section 21 hearing

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    #46
    The tenant which you want to evict, is it a sole tenant or joint tenants, A&B?

    And this tenant's or tenants' original contract relates to Room 4?
    They then swap, and move into Room 1?
    They then swap again, and move into Room 3?
    And at some point, you re-let room 4?

    Comment


      #47
      Originally posted by westminster View Post
      The tenant which you want to evict, is it a sole tenant or joint tenants, A&B?

      And this tenant's or tenants' original contract relates to Room 4?
      They then swap, and move into Room 1?
      They then swap again, and move into Room 3?
      And at some point, you re-let room 4?
      4 bedroom house.
      4 tenants at any one time.

      Tenants C and D were in the house before A and B came along in Feb 2011.

      Tenant C has room 1
      Tenant D has room 3

      Tenant A takes room 2
      Tenant B takes room 4

      At some point there is a swap1:
      C swaps with B so:
      C = room 4
      B = room 1

      At some point in September 2011 there is a final swap:
      B swaps with D
      B = room 3
      D = room 1

      At some point C moves out. A new Tenant X comes along in room 4 (which was B's room on contract)

      By this time Tenant B has been in 3 different rooms, and is not in his original)
      Tenant A has never moved. (should his section 21 not be straight forward)
      Tenant C is gone
      Tenant D is not in his original.
      No paper work updated.

      I am trying to issue section 21 to A and B. (A and B are related but separate tenancy agreements)

      Everyone has individual tenancy agreements that have their original room numbers on them.

      Thank you very much for helping westmister.

      (no joint tenants)

      [oh I hate to keep adding things, but tenant B has brought a massive dog into the house without permission. It has caused a lot of trouble. tenants leaving. mess in kitchen. Just thought I would add that in case it could help]

      Tenant Z is the second new tenant to move in. New Tenant Y stayed for 1 month and could not handle the dog so left.

      A and B no longer pay rent (ran out 20 Aug 2012). When they stopped paying, we got housing benefit from B direct from council for 1 month. It has mysteriously stopped.

      Thanks again westminster

      Comment


        #48
        I think we will have to proceed on the assumption that Tenant B is probably the tenant of Room 3, and that this is an orally agreed periodic tenancy (with terms broadly similar to the original written contract for Room 4, but a completely new tenancy). We don't know when this tenancy started, but I hope you have a vague idea of when he moved into Room 3 - ? (because this is relevant in terms of when an order under s.21 can take effect; it cannot be earlier than six months after the start of the tenancy).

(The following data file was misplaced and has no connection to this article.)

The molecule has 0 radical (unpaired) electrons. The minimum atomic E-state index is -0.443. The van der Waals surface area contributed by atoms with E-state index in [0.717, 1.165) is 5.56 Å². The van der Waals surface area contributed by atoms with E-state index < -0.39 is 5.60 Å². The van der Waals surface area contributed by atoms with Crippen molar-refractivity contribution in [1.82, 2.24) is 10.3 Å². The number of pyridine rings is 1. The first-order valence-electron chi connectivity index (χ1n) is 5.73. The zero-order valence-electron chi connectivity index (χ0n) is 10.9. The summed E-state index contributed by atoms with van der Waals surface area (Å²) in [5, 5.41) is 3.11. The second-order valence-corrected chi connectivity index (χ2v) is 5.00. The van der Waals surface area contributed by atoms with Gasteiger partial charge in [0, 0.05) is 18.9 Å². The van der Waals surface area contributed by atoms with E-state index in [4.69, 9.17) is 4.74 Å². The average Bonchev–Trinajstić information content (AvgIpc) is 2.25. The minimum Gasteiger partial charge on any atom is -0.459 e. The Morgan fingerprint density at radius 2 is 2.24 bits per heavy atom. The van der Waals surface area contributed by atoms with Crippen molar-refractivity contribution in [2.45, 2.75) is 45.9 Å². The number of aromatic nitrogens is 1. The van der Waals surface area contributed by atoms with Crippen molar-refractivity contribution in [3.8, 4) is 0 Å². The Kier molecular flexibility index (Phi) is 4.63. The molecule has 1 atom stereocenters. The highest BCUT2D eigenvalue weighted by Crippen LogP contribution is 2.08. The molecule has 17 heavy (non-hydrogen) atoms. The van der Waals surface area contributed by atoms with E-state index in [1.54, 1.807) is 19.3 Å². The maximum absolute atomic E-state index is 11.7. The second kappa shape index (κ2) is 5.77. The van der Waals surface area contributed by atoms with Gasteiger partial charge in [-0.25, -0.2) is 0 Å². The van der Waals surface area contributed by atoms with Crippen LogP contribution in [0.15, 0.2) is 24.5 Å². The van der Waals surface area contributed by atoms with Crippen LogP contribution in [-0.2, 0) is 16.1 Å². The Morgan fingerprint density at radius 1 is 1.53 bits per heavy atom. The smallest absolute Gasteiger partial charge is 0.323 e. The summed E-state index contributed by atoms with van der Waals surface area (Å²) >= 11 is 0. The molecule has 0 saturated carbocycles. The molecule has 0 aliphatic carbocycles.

You can either pay for specialist legal advice, or take a punt on my unqualified advice. I'd go for specialist legal advice myself, but...

        What I would do is serve an attempt at a 'catch all' s.21 notice.

        Use this template: http://www.letlink.co.uk/letting-lib...and-forms.html
        (the one entitled section 21 periodic)

        Under Address of Dwelling, put: "Room, 25 Acacia Avenue, Acaciaville, AC2 VI5". Under the Date of Expiry, instead of 'after', write the exact words: "at the end of the period of your tenancy which will end after the expiry of two months from the service upon you of this notice". This wording has been established by case law as valid, in the case of Lower Street Properties Ltd v Jones [1996] 2 EGLR 67, CA (note, you may have to cite this case on your possession application and/or at a court hearing, because there *will* be a court hearing in the absence of a written tenancy contract).

        The catch all wording of Lower Street means that you need to calculate the latest possible expiry date of the notice as from the date of service before you can apply for a possession order. That will mean leaving it around 3 months from service - I'll leave you to figure it out. Just remember that the tenancy periods are four weeks long.

        There is no case law, AFAIK, which has established 'catch all' wording to cover the situation where the actual rental property is not firmly established, as here. I am hoping that saying 'Room, 25 Acacia Avenue' etc, will cover it. If you identify the particular room number, I would be concerned that the tenant could argue it's not that number but another number, and therefore the dwelling house had not been correctly identified.

        As I said, I advise you to seek qualified legal advice; this is the best I can advise in the circumstances.

        Comment


          #49
          Originally posted by westminster View Post
          ... but I hope you have a vague idea of when he moved into Room 3 - ? (because this is relevant in terms of when an order under s.21 can take effect; it cannot be earlier than six months after the start of the tenancy).

          I am hoping that saying 'Room, 25 Acacia Avenue' etc, will cover it. If you identify the particular room number, I would be concerned that the tenant could argue it's not that number but another number, and therefore the dwelling house had not been correctly identified.
          Yes it sometime in Septemb2011 (I could try to find out the date, perhaps one of the other tenants might tell me)

          In my contracts the rooms are identified by their location, top double room facing road, top double room facing garden, top middle single or bottom double room.